The Salt Lake Tribune recently ran a piece detailing the Sundance Institute’s local screening series, which takes place on outdoor screens and shows a series of five films. In an interesting twist, this particular series is turning to users to take votes on what to watch for one of the selections. This can be an engaging tactic to help get potential attendees excited about this kind of event—and ensure people will want to show up!
The four contenders for a possible film are of a more independent bent and appeal to a certain sensibility: two music documentaries, “Searching for Sugar Man” and “Sound City,” the Zach Braff film “Garden State” from 2004, and the much-discussed Best Picture contender from last summer, “Beasts of the Southern Wild.” The films currently picked include another music documentary, “Muscle Shoals,” as well as some more familiar titles like the comedy “Little Miss Sunshine.”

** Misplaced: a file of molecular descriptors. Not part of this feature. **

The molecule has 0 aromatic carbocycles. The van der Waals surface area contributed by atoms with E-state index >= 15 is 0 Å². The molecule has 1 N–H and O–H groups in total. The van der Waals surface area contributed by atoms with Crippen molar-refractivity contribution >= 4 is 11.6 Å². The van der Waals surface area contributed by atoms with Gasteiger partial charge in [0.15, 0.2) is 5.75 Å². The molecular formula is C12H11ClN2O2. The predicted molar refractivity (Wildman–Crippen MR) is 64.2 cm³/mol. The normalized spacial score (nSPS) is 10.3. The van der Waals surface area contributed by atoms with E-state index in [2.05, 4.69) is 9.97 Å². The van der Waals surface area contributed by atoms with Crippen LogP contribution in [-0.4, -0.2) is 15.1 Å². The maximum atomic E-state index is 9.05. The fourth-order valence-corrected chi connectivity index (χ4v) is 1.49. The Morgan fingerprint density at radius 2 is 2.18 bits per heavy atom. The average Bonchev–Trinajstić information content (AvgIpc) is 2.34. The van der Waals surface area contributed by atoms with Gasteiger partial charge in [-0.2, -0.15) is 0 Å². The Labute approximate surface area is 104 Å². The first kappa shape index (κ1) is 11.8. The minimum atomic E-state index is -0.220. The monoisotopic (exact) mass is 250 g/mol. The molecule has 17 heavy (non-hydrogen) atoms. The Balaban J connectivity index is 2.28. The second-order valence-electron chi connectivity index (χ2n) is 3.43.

Other organizers can consider this tactic as an alternative to designing engaging lists of programming. While certain boards and organizations planning these events may have their own means of determining what to show on large movie screens as part of a series, putting the decision in the hands of the community can emphasize the nature of the event and be a quick and easy way to get feedback, and to encourage a dialogue.
And it can all come together on outdoor screens, which can serve as the means by which audience members finally get to see their chosen films. While it’s only one possible method, it can appeal to festival creators and can be a useful means of drumming up support for a particular event.